Even More on Partygate!
As the day has gone along, there seems to be scant evidence so far of the wild parties that purportedly went on at Jenny Lee's former Washington loft, as alleged in her landlord's lawsuit. Five people who attended her parties have told me as much, but most are reluctant to speak on the record because of the ongoing litigation.
Mark Ambinger, a producer at ABC news, who attended a half dozen parties at Lee's loft, told me that "they were always fun but staid affairs." He adds: "I saw nothing objectionable."
Julian Barnes, a senior editor at U.S. News & World Report, says he attended a number of Jenny Lee's parties, and while they were lively affairs in a city where most people go to bed notoriously early, they were more similar to "your average Washington cocktail party than a frat party in college."
Another person who attended the parties told me that they were "wine and dumpling affairs... Maybe she had wild parties at other times-- they must have been the times I wasn't there. But that doesn't seem to be the Jenny that I know."
A profile of Jenny Lee in the New York Sun, published in February of last year, and headlined "Meet D.C.'s Hostess of the Mostest" said that Lee "fashioned a high-powered and occasionally raucous social circuit around the brunches and barbecues, dinner parties and poker nights, holiday soirees, and intimate concerts she hosts on a nearly weekly basis in her penthouse loft". But the story hardly portrayed raucous parties: "As a host, she's a fretter, rolling her homemade dumplings or picking up plastic cups behind her guests rather than mingling; more likely to wear baggy drawstring pants than form-fitting French connection ensembles; frugally catering her parties with supplies from Costco."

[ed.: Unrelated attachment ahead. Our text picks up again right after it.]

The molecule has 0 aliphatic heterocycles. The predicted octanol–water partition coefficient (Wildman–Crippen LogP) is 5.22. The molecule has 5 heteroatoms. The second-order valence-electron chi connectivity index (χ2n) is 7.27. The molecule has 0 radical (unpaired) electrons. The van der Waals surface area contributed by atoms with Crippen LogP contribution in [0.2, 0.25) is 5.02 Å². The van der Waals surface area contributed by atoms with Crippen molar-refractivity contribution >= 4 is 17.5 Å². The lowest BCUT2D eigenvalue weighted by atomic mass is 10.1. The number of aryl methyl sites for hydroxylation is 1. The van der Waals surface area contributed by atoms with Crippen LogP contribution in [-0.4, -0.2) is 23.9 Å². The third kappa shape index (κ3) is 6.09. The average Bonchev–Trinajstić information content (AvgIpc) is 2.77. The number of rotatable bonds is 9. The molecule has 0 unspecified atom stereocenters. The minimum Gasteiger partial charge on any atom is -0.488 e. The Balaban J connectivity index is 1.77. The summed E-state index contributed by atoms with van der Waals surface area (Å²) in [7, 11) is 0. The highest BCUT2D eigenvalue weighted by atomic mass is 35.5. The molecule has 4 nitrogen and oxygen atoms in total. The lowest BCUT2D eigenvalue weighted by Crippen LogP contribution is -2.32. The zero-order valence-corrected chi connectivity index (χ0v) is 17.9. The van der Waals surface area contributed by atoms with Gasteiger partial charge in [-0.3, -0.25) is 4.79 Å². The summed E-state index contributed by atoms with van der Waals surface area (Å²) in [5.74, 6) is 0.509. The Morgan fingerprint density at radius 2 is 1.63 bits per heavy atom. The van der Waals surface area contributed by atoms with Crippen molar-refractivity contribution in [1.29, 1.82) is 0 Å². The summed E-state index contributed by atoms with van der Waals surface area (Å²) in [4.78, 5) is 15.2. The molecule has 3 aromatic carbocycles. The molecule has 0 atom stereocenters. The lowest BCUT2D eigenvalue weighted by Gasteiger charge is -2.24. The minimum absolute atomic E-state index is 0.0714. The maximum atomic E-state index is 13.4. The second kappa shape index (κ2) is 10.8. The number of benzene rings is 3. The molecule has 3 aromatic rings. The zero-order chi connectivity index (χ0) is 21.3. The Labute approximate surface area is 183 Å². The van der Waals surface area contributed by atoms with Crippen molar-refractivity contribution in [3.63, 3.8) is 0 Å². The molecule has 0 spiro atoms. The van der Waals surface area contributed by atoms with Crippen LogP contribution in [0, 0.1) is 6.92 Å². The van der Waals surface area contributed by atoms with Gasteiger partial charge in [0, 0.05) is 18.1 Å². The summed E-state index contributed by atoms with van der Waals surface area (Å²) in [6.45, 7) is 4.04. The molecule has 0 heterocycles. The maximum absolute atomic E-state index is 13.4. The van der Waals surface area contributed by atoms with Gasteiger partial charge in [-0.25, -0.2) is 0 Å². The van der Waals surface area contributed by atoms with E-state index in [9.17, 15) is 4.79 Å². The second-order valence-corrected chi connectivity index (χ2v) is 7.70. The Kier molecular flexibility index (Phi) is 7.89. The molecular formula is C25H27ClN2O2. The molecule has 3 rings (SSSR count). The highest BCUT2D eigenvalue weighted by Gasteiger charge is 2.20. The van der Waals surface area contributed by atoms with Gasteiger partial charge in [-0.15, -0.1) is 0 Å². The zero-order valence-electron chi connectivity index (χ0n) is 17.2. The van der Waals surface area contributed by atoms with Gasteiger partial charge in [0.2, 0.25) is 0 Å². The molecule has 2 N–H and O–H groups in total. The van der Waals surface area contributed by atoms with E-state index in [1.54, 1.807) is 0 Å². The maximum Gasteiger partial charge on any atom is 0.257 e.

The article rather portrayed someone both extraordinarily friendly and extroverted:
"As testament to Ms. Lee's friendliness, a friend recalls that the reporter struck up a conversation with a take-out delivery person who dropping off an order at her hotel while she was on assignment in Defiance, Ohio. Ms. Lee, on the spot, ended up inviting the delivery woman, a Taiwanese-American college student who was majoring in journalism, to share a hotel room with her and other reporters at an Asian-American Journalists Association convention in San Diego a few months later."
The article, however, confirmed at least once instance of bad behavior at one of her parties, which is virtually identical to one of the allegations in Solomon's lawsuit: "Hundreds showed up at her Halloween party, which featured a smoke machine and a crystal ball reader she found through the Harvard grapevine. There was some unplanned entertainment as well: A few impatient guests decided to relieve themselves off her balcony early in the morning. Ms. Lee's apartment has only one bathroom."
Lee herself said in a brief telephone conversation-- her lunch interrupted by my call-- that there was little she could say because of the ongoing litigation other than she wished her former landlord well, and that she was not much of a party girl: "I guess I kind of see myself as a frumpy girl who doesn't drink."
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